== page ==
If I wanted to sell a lawn mower, the traditional approach would be to determine the demographic profile of lawn mowers, and match it with the profile of media brands.
I realise I might be skipping a few steps here, but this is the fundamental process. What we're establishing is a best fit; cutting down the odds of exposing an ad to a committed penthouse-dweller. It's been a fundamental plank of media planning since Noah struck the first contract for transit advertising; but as online continues to evolve, it's starting to look its age.
So a 45- to 54-year-old AB male might be 60% more likely to buy our mower; but how much more likely might someone who has recently searched for gardening tools, or visited a gardening website? That's what drives behavioural targeting (BT), and in its various forms it is becoming a standard tool for online marketing.
Different people mean different things when they discuss BT. This is because there are six basic types, and each operates in a different way.
Adserver BT uses tags on an advertiser's website to track the actions of users. If user A puts a given product into the basket but subsequently abandons the purchase, we can infer interest. Next time they see an ad on a media site, we can elect to display creative designed to reactivate that purchase. If they have made a purchase, we can display copy to cross-sell an accessory.
Often known as retargeting, this technique has become sophisticated, using decision trees with hundreds of potential permutations of creative and even dynamically created ads to address the consumer's specific need-state.
Site-based BT uses systems such as Cognitive Match to configure the landing page to meet the predicted need of that consumer. Information such as location, the site from which the user linked or what they searched for and time of day are combined with known actions from previous site visits to present a version of the page that emphasises products the user has a higher propensity to buy.
Media owner-based BT systems such as Audience Science, used by The Guardian, use similar information gathered on viewers of media sites, coupling it with demographics, location and search data to segment the audience by interest. Crucially, this decouples environment from interest; now advertising to a travel audience can be sold in a gardening environment, substantially expanding the availability of highly demanded audiences by giving access to them in low-demand content.
Networks like Specific Media offer network-based BT by gathering data about behaviour on more than 1m sites and using it to enhance the performance of advertising sold on a few hundred. Armed with this, Specific can effectively arbitrage the media market, 'buying' cheap untargeted inventory and selling highly targeted ads to advertisers on a cost per thousand basis.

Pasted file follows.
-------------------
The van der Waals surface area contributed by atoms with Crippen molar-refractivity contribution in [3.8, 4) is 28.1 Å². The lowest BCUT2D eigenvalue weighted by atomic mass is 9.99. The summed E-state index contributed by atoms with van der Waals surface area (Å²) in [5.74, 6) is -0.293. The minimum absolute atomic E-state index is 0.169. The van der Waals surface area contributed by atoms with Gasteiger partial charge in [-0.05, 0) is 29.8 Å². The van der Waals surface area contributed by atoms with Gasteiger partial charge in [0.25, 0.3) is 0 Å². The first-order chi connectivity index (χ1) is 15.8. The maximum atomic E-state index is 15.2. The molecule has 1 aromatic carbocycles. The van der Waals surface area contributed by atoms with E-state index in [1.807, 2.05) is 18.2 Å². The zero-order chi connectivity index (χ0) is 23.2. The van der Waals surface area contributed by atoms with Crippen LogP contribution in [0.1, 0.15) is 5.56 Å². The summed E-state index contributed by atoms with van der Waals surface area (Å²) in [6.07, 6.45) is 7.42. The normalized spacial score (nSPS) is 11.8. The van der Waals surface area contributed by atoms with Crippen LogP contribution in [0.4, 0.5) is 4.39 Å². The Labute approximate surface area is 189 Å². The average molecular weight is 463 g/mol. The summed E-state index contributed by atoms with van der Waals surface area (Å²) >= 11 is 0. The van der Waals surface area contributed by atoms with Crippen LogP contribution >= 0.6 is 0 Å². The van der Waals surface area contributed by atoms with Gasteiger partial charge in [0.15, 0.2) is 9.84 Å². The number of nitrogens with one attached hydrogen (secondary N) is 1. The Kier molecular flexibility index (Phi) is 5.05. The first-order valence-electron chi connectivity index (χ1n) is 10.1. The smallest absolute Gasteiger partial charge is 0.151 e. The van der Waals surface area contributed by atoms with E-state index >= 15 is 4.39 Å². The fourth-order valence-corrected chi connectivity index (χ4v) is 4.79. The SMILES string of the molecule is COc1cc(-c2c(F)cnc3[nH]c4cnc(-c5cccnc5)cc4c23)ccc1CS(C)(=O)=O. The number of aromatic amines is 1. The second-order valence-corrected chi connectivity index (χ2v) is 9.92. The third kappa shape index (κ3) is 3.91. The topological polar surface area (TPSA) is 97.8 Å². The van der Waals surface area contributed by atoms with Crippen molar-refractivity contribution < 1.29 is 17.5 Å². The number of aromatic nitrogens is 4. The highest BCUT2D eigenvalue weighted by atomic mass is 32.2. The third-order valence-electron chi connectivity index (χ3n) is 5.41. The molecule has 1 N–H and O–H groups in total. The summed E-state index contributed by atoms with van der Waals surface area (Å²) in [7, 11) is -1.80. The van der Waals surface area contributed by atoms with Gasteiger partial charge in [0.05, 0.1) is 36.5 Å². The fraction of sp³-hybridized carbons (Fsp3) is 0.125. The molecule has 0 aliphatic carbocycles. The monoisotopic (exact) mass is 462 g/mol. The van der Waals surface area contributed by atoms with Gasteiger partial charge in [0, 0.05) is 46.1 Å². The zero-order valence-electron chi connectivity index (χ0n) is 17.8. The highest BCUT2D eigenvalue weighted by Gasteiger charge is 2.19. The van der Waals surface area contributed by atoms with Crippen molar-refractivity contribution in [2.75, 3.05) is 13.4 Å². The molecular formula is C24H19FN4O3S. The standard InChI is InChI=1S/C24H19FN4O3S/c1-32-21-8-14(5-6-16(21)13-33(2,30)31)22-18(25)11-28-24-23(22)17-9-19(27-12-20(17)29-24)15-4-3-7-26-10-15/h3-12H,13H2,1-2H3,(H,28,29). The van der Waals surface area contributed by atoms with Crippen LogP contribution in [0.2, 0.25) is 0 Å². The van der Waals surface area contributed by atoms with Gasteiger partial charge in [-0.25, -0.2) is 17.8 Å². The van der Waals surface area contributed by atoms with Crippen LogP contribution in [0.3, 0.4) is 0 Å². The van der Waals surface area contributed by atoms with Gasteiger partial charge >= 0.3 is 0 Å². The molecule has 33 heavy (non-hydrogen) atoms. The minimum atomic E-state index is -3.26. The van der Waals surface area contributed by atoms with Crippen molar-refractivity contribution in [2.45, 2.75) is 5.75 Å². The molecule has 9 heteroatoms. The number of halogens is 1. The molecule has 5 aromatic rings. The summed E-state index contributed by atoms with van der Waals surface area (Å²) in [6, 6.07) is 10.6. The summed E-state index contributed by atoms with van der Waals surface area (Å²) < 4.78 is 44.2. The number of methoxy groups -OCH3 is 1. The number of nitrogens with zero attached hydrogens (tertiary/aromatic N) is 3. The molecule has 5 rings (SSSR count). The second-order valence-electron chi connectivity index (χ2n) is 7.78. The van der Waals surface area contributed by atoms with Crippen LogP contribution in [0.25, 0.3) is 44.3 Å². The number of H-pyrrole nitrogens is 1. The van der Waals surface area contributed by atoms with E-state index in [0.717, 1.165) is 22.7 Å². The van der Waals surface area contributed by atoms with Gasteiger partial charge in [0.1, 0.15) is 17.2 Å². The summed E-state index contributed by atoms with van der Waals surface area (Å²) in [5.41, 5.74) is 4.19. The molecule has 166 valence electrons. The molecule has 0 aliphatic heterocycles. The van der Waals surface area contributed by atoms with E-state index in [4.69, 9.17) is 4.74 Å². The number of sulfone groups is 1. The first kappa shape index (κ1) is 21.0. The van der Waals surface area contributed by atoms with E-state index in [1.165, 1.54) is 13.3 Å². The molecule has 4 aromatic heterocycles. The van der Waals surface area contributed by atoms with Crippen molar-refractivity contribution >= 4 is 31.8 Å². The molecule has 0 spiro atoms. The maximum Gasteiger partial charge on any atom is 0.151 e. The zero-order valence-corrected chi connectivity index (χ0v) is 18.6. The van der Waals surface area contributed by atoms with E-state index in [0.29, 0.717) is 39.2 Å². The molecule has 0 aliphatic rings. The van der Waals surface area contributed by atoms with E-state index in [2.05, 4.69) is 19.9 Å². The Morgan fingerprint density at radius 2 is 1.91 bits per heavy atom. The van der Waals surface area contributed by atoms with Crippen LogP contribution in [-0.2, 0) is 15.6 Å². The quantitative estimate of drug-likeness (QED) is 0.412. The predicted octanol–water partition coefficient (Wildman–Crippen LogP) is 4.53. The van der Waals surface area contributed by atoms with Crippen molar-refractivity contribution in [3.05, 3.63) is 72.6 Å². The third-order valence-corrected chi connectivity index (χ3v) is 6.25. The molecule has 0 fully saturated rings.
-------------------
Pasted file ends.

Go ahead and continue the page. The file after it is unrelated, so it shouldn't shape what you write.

ISP-based systems such as Phorm use data gathered at the ISP level to power a media exchange, where buyers can access inventory sold by publishers but enhanced by behavioural targeting. With ISPs strapped for cash, this potentially offers a new revenue line; but one we might have to wait for in the UK since Phorm's withdrawal from the market following privacy concerns.
Lastly, Google uses users' search data to determine which ads to display on its content network. Cleverly, this also scans the page in which the ad is delivered, making the ad potentially relevant to both context and user.
We're still going to see demographics used online, but principally so it can be benchmarked against other media. But just as we sometimes hear the Fahrenheit temperature given on the weather forecast, it's really just for the old folks.
- Andrew Walmsley is co-founder of i-level
30 SECONDS ON ... Privacy Concerns Over Phorm
- Phorm was previously named 121Media. Its ContextPlus advertising engine was the subject of complaints by US and Canadian privacy groups in 2005, which described it as 'spyware'. ContextPlus was withdrawn in 2006 and the following year 121Media became Phorm.
- It signed a deal with UK ISPs including BT, Virgin and TalkTalk to monitor sites visited by their customers and gather data to target advertising. The Webwise system also offered internet users protection by flagging phishing websites.
- BT was criticised for trialling the system without first informing consumers and last year it decided not to roll it out across its service.
- In 2008, the European Commission wrote to the UK government raising concerns that Phorm was in breach of EU consumer protection laws. Unhappy with the response, the Commission referred the matter to the European Court of Justice.
- Prominent critics of Phorm include worldwide web creator Tim Berners-Lee.